Montreal residents advised to boil drinking water
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About 1.3 million residents of Montreal were warned to boil their drinking and cooking water following an incident at a water treatment plant during a routine maintenance procedure on Wednesday, the Montreal Gazette reported.
Practically the entire population of Canada's second-largest city is affected to at least some extent and should boil the water they use. City officials stated that the warning was a precautionary measure and that results from tests for bacteria in the water are still to be received by authorities. Montreal residents are advised to boil water for at least 60 seconds before drinking it, using it for cooking, washing food products or brushing teeth. Unboiled water can safely be used for washing clothes and for bathing, officials noted.
Atwater plant, the treatment facility where the mishap took place, is said to be in the middle of a renovation project that has been going on for almost four years now. The facility is nearly a century old and is one of the biggest water filtration plants in North America. While upgrading the infrastructure, workers have to lower water levels in the main basin to carry out the repair work. The reservoir supplying drinking water to a large part of the city is approximately 15 meters square and more than 10 meters deep and holds water taken from the St. Lawrence River that has already been treated with chlorine and filtered.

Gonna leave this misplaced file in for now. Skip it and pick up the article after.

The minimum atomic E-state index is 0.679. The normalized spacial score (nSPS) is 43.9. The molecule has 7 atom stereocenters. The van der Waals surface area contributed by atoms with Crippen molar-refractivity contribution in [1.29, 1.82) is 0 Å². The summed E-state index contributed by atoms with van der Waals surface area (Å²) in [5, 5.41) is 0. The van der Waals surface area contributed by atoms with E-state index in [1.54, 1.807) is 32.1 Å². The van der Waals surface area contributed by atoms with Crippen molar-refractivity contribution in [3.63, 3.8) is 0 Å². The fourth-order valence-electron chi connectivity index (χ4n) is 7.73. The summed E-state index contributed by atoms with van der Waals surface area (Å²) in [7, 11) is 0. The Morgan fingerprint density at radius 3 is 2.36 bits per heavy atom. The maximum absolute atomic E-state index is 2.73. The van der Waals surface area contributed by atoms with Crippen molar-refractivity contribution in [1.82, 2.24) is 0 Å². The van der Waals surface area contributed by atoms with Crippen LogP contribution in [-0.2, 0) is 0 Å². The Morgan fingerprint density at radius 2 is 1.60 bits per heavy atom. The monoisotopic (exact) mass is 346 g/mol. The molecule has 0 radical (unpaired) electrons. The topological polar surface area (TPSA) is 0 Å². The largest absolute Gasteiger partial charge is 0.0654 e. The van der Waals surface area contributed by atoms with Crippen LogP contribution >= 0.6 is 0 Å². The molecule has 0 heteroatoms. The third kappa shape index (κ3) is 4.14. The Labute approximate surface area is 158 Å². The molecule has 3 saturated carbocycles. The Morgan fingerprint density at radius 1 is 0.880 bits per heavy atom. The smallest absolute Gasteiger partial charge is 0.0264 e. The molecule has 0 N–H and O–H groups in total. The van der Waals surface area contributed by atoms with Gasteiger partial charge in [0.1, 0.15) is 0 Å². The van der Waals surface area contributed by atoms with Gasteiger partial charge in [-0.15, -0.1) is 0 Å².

Chantal Morissette, head of Montreal's water supply department, explained that the reason for the problem was still not known but during maintenance work the water level at the main basin dropped at least ten meters and it nearly emptied. Low water levels caused the sediment at the bottom of the basin to stir up and it is possible that particles of sediment could have gone through the system and reached consumers through the distribution system. Reports of murky water have already been received, the Montreal Gazette said.
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Verdun and Sud-Ouest boroughs, the areas where water is supplied first, were also the first to report problems. Residents said that cloudy or brownish water was flowing from taps. Water in the reservoir was also cloudy, reports noted. Shortly after, city officials found out that murky water had reached pipes leading to the city's other main water filtration centre, the Charles J. Des Baillets plant. Together, the plants take water directly to several boroughs and to six reservoirs high up on Mount Royal, from where it reaches the vast majority of homes, offices and public institutions in the city.
The largest boil-water advisory in the history of Montreal caused schools to shut down water fountains and cafÈs and restaurants to boil huge amounts of water to serve their customers. The advisory was issued for a period of 24 hours on Wednesday but city officials stated that they would further inform the public when the situation has returned to normal.
If tests reveal that bacteria were present in the water, some of the pipes would be flushed out until the water has cleared up, commented Montreal fire department division chief Gordon Routley.